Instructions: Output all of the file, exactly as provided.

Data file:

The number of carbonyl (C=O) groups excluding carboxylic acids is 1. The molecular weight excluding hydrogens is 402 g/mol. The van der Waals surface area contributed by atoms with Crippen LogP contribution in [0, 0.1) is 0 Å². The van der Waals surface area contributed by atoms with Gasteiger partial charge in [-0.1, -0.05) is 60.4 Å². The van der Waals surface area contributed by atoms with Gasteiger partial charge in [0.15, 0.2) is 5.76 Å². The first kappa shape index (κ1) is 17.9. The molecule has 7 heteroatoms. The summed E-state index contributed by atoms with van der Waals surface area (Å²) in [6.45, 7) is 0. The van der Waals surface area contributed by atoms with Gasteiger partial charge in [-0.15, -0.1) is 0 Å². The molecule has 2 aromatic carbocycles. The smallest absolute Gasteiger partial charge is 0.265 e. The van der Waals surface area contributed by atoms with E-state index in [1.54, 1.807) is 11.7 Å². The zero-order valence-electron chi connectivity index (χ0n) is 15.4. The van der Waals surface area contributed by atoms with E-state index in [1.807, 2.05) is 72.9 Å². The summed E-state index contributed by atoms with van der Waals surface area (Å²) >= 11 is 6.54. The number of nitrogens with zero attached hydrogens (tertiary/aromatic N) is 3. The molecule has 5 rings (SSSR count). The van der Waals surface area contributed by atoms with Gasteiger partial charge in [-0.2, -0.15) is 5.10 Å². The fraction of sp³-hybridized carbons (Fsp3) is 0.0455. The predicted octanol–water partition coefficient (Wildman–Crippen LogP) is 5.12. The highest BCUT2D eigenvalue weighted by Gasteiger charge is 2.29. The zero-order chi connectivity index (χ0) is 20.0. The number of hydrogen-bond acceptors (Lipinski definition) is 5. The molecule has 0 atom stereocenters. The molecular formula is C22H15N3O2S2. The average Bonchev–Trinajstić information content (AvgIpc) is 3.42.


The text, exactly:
The number of carbonyl (C=O) groups excluding carboxylic acids is 1. The molecular weight excluding hydrogens is 402 g/mol. The van der Waals surface area contributed by atoms with Crippen LogP contribution in [0, 0.1) is 0 Å². The van der Waals surface area contributed by atoms with Gasteiger partial charge in [-0.1, -0.05) is 60.4 Å². The van der Waals surface area contributed by atoms with Gasteiger partial charge in [0.15, 0.2) is 5.76 Å². The first kappa shape index (κ1) is 17.9. The molecule has 7 heteroatoms. The summed E-state index contributed by atoms with van der Waals surface area (Å²) in [6.45, 7) is 0. The van der Waals surface area contributed by atoms with Gasteiger partial charge in [-0.15, -0.1) is 0 Å². The molecule has 2 aromatic carbocycles. The smallest absolute Gasteiger partial charge is 0.265 e. The van der Waals surface area contributed by atoms with E-state index in [1.54, 1.807) is 11.7 Å². The zero-order valence-electron chi connectivity index (χ0n) is 15.4. The van der Waals surface area contributed by atoms with E-state index in [1.807, 2.05) is 72.9 Å². The summed E-state index contributed by atoms with van der Waals surface area (Å²) >= 11 is 6.54. The number of nitrogens with zero attached hydrogens (tertiary/aromatic N) is 3. The molecule has 5 rings (SSSR count). The van der Waals surface area contributed by atoms with Gasteiger partial charge in [-0.2, -0.15) is 5.10 Å². The fraction of sp³-hybridized carbons (Fsp3) is 0.0455. The predicted octanol–water partition coefficient (Wildman–Crippen LogP) is 5.12. The highest BCUT2D eigenvalue weighted by Gasteiger charge is 2.29. The zero-order chi connectivity index (χ0) is 20.0. The number of hydrogen-bond acceptors (Lipinski definition) is 5. The molecule has 0 atom stereocenters. The molecular formula is C22H15N3O2S2. The average Bonchev–Trinajstić information content (AvgIpc) is 3.42.